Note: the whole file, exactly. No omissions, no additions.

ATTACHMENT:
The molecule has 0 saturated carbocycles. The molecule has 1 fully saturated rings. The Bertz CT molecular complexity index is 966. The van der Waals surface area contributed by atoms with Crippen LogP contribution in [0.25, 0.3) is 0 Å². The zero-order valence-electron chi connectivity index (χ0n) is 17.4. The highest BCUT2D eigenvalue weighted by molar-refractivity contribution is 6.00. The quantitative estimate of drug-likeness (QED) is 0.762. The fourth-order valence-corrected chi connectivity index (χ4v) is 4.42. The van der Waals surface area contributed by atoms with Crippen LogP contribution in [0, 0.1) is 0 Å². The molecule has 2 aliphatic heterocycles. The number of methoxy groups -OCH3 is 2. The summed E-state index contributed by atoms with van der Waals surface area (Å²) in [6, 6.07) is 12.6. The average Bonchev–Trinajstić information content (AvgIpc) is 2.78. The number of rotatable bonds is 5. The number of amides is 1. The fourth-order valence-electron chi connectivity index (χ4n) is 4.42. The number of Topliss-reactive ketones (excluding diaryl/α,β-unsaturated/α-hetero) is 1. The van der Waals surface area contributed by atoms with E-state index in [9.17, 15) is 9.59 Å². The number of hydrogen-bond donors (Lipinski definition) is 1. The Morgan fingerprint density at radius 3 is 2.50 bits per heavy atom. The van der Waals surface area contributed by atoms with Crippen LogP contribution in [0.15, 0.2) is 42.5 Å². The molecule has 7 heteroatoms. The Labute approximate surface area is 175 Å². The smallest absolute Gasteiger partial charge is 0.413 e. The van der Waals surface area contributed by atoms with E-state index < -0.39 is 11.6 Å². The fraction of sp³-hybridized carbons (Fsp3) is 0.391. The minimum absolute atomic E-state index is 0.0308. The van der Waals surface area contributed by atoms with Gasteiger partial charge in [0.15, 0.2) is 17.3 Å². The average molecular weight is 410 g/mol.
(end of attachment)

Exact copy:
The molecule has 0 saturated carbocycles. The molecule has 1 fully saturated rings. The Bertz CT molecular complexity index is 966. The van der Waals surface area contributed by atoms with Crippen LogP contribution in [0.25, 0.3) is 0 Å². The zero-order valence-electron chi connectivity index (χ0n) is 17.4. The highest BCUT2D eigenvalue weighted by molar-refractivity contribution is 6.00. The quantitative estimate of drug-likeness (QED) is 0.762. The fourth-order valence-corrected chi connectivity index (χ4v) is 4.42. The van der Waals surface area contributed by atoms with Crippen LogP contribution in [0, 0.1) is 0 Å². The molecule has 2 aliphatic heterocycles. The number of methoxy groups -OCH3 is 2. The summed E-state index contributed by atoms with van der Waals surface area (Å²) in [6, 6.07) is 12.6. The average Bonchev–Trinajstić information content (AvgIpc) is 2.78. The number of rotatable bonds is 5. The number of amides is 1. The fourth-order valence-electron chi connectivity index (χ4n) is 4.42. The number of Topliss-reactive ketones (excluding diaryl/α,β-unsaturated/α-hetero) is 1. The van der Waals surface area contributed by atoms with E-state index in [9.17, 15) is 9.59 Å². The number of hydrogen-bond donors (Lipinski definition) is 1. The Morgan fingerprint density at radius 3 is 2.50 bits per heavy atom. The van der Waals surface area contributed by atoms with Crippen LogP contribution in [0.15, 0.2) is 42.5 Å². The molecule has 7 heteroatoms. The Labute approximate surface area is 175 Å². The smallest absolute Gasteiger partial charge is 0.413 e. The van der Waals surface area contributed by atoms with E-state index < -0.39 is 11.6 Å². The fraction of sp³-hybridized carbons (Fsp3) is 0.391. The minimum absolute atomic E-state index is 0.0308. The van der Waals surface area contributed by atoms with Gasteiger partial charge in [0.15, 0.2) is 17.3 Å². The average molecular weight is 410 g/mol.